Malaysian billionaire Jho Low said his family is considering to donate half of all income gained from their financial activities.

"Ultimately, we'd like to get to a level where we donate or commit 50 percent of any income generated from our financial activities.

"But the family is still considering this," he told an interview inWashington Post yesterday.

Low (photo) said his family, through their charitable foundation Jynwel Foundation, believed that philanthropy was a social investment.

"We believe in long-term commitments — 15 to 30 years.

"You need a long-term commitment to solving serious problems. And for every investment we make, we want to make sure it can be scaled globally," he was quoted as saying.

The interview had spotlighted his US$50 million (RM189 million) donation to MD Anderson Cancer Centre which is attached with the University of Texas.

Low, whose real name is Low Taek Jho, said his donation was prompted by a personal experience where he was suspected to have Stage 3 lung cancer in 2012.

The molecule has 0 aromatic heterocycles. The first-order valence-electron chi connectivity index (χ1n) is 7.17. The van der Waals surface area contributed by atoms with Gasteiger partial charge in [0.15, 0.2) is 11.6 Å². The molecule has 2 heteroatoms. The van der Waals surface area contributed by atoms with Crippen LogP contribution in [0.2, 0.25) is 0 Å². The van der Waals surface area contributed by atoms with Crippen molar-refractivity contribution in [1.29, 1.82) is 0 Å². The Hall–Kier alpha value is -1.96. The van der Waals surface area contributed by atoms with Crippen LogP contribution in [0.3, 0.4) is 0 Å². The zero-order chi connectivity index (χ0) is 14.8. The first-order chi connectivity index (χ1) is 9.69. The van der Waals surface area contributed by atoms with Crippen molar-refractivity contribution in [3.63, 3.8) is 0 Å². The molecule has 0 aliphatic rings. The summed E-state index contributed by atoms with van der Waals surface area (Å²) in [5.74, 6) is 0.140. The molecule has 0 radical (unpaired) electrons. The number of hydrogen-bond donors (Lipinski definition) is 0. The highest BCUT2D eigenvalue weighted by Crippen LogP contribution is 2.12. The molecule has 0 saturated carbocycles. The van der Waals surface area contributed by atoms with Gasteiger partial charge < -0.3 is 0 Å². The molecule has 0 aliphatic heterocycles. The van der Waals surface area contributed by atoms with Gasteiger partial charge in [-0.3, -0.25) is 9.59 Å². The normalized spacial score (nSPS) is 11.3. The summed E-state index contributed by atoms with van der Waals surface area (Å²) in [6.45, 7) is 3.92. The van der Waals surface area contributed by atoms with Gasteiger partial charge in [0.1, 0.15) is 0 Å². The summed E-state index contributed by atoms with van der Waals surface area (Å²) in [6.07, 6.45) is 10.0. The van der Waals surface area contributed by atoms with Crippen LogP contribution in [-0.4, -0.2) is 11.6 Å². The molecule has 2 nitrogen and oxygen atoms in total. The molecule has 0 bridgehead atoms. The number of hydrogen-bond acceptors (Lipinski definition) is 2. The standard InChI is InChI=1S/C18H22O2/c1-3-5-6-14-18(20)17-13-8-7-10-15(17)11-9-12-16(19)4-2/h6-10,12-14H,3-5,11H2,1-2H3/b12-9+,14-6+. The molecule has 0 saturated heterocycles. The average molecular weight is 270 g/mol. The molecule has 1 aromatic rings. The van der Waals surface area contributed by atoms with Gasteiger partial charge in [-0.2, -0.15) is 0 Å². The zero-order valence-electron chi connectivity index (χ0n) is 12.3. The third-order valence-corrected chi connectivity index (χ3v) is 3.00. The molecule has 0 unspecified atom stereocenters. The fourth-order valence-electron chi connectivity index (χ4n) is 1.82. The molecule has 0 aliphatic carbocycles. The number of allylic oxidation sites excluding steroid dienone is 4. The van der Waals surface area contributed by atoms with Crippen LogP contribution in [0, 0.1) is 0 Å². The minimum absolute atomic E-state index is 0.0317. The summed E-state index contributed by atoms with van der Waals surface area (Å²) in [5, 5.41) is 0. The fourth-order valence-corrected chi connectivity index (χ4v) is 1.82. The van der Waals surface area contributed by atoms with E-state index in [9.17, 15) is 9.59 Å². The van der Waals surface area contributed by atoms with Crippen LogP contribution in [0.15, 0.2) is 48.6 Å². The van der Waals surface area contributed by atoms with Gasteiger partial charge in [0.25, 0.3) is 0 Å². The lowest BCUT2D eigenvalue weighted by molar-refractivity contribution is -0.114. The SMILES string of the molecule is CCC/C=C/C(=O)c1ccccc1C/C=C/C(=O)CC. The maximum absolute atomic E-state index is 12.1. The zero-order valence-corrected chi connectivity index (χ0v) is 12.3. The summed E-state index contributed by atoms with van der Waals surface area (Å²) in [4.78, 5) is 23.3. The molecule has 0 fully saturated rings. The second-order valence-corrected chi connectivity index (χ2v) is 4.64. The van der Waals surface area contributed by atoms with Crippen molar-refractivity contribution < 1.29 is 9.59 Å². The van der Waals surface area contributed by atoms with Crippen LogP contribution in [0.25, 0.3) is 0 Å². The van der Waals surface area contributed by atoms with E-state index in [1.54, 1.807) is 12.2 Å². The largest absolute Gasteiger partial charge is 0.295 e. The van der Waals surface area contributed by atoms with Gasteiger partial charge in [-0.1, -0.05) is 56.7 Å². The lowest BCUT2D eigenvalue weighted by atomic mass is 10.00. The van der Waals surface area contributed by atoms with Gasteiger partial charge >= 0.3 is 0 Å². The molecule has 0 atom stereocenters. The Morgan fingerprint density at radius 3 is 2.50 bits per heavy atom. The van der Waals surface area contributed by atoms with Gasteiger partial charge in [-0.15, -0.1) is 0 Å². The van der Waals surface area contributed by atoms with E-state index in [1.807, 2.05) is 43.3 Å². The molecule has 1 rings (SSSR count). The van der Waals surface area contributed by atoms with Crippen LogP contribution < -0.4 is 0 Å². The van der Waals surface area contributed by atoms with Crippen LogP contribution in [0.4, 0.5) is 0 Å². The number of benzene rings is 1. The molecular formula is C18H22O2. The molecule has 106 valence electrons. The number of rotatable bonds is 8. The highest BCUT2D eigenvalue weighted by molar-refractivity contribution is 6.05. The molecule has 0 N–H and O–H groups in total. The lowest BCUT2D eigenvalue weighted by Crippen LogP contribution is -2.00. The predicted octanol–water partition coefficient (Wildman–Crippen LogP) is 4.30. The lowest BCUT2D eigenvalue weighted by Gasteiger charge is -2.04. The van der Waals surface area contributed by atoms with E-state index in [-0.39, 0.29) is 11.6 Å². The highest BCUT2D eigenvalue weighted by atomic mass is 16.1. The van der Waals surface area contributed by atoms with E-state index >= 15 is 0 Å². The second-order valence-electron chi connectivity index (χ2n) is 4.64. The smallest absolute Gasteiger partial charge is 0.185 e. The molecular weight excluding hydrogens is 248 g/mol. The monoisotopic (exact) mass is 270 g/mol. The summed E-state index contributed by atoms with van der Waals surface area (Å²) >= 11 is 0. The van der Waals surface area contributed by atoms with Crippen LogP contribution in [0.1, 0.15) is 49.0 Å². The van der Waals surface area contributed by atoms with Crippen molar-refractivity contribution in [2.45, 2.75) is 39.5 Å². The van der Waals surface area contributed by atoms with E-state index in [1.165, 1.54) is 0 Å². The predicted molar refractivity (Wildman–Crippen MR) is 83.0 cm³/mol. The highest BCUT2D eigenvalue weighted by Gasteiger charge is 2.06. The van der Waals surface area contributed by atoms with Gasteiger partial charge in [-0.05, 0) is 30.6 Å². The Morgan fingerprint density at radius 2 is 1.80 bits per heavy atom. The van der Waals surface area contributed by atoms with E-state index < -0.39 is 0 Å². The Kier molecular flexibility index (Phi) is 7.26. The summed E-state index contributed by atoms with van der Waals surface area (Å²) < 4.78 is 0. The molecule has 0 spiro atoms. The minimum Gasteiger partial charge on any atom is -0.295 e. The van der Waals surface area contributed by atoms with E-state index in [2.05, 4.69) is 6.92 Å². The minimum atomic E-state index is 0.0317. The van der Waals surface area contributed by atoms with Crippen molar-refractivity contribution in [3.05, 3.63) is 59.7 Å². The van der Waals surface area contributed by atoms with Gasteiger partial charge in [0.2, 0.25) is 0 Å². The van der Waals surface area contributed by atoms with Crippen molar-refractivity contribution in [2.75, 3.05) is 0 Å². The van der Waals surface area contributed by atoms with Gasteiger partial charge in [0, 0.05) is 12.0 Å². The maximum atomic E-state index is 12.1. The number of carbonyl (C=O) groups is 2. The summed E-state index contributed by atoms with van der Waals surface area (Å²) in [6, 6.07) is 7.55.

'I felt like my world had fallen apart'

"This was the first time I felt a sense of hopelessness. I don’t smoke any cigarettes.

"I felt like my world had fallen part. I was just 30. I took the next flight to Abu Dhabi for a meeting, and it was the most miserable flight I ever had.

"I didn't know what to do," he was quoted as saying.

Treatment at MD Anderson Cancer Centre

Low said he was later recommended to seek treatment at MD Anderson where it was revealed that he had a lung infection and not cancer.

Nonetheless, he said this experience had a profound impact on him.

"I felt this was a clear sign that the next phase of my life needed to be different, and I decided I was going to spend the same amount of effort and thought on building the Jynwel Foundation as I had in my investments," he said.

Low added that his interest in MD Anderson grew after his grandfather was hit by leukemia and eventually passed away.

"My first thought was let’s fly him out to Texas, but at that point he was so weak we couldn't do that.

"That’s when I realised and felt the power of having access to this kind of expertise (MD Anderson), how much of a difference it could make," he said.

Low, whose donation will go to MD Anderson's Watson computer system, envisioned the project will be able to remotely diagnose cancer patients in future.